To begin with, there’s news about Cristiano Ronaldo testing positive for coronavirus, as in the virus doesn’t really care if you’re a big star or not. If you’re an avid reader of mainstream/legacy media, you won’t be shocked to find out that Paris hospitals are near saturation, Russia reports record high cases, and finally, Europe eyes new restrictions as virus cases hit record high numbers.
As per an AP story, European governments are looking to impose new restrictions in order to mitigate what they describe as a resurgence of the coronavirus. The problem is twofold in this regard: first, autumn just arrived in Europe, temperatures dropped, and basically the flu season begun, and second, the number of covid-19 tests on the Old Continent skyrocketed, i.e. the number of “infections” reported since the start of the pandemic is at the highest level.
According to official data from WHO, 700,000 new cases were reported in the EU last week alone, 34% more compared to the previous week, with France, Britain, Spain and Russia accounting for more than half of the reported infections.
Italy and France are trying to combat the pandemic by re-imposing restrictions on private parties, as well as on bars and restaurants; the Netherlands went so far as to shut down all bars and restaurants, plus it banned the sale of alcohol after 8 pm to discourage partying at home.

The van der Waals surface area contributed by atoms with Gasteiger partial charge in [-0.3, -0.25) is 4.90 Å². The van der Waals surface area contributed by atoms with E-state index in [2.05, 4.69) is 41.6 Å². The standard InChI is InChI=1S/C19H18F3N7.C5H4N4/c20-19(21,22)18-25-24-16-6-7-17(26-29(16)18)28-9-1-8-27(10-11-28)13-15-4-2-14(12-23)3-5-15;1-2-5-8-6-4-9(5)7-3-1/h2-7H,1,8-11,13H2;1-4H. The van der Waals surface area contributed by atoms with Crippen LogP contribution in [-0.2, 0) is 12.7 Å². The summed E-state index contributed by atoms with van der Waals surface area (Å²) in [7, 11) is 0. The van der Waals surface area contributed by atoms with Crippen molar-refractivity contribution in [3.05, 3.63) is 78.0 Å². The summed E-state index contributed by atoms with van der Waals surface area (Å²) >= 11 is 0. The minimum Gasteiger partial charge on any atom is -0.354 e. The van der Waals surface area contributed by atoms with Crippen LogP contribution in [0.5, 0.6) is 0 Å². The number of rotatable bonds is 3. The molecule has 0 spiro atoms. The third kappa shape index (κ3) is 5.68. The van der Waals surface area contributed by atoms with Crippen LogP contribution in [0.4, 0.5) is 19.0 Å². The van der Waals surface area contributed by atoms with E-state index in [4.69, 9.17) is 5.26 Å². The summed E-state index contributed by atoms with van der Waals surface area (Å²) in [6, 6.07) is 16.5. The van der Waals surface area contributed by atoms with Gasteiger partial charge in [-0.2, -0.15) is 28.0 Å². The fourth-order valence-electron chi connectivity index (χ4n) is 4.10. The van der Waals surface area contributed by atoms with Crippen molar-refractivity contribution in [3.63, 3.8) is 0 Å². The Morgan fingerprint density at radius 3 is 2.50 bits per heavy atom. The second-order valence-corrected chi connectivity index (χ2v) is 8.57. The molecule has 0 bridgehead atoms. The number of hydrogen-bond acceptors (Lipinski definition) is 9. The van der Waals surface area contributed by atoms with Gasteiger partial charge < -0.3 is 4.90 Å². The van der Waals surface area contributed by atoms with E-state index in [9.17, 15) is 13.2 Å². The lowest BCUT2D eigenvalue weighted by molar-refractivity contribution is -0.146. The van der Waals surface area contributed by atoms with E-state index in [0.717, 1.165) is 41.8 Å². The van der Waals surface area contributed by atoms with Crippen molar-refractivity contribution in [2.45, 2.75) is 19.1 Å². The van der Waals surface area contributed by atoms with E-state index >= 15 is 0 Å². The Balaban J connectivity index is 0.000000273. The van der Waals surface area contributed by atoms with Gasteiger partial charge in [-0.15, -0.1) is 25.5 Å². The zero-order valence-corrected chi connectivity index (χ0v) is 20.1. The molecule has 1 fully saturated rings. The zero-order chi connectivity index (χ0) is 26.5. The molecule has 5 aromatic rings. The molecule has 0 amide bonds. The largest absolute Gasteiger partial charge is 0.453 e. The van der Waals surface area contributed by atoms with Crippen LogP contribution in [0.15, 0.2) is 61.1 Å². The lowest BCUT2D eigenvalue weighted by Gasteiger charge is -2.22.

Schools are closed again in the Czech Republic until November 2, and Latvia is imposing distance (as in online) learning for 7 days. As usual, Britain took the most draconian measures, in a three tiered system which is based on how severe a so-called outbreak is in certain zones.
European governments are trying to avoid a total lockdown in order to protect the already fragile economies, focusing on targeted/regional restrictions. We are wondering why European governments fail to recognize that the Swedish model works. Sweden went on just fine without a lockdown and even without compulsory mask wearing and other authoritative measures.
Sweden has recorded its fewest daily cases of Covid-19 since the pandemic’s peak in March.
The Scandinavian country, which was initially criticised for not implementing a lockdown, is now seeing significantly fewer cases than other European hotspots.
It is even outperforming its Scandinavian neighbours, Norway and Denmark, suggesting their approach may have helped them in the long term.
Sweden kept open schools for children under 16, banned gatherings of more than 50 people and told over-70s and vulnerable groups to self-isolate.
Shops, bars and restaurants stayed open throughout the pandemic and the wearing of masks has not been advised by the government.
In Sweden, the death rate has been falling steadily since April despite a peak of cases in the summer – with the country’s top epidemiologist saying that deaths can be kept low without drastic lockdown measures.
Sweden was criticized heavily for its decision to go against the WHO dogma, and now that the no-lockdown strategy proved to be objectively better than the lockdown strategy, why aren’t the rest of the Western governments following Sweden’s lead?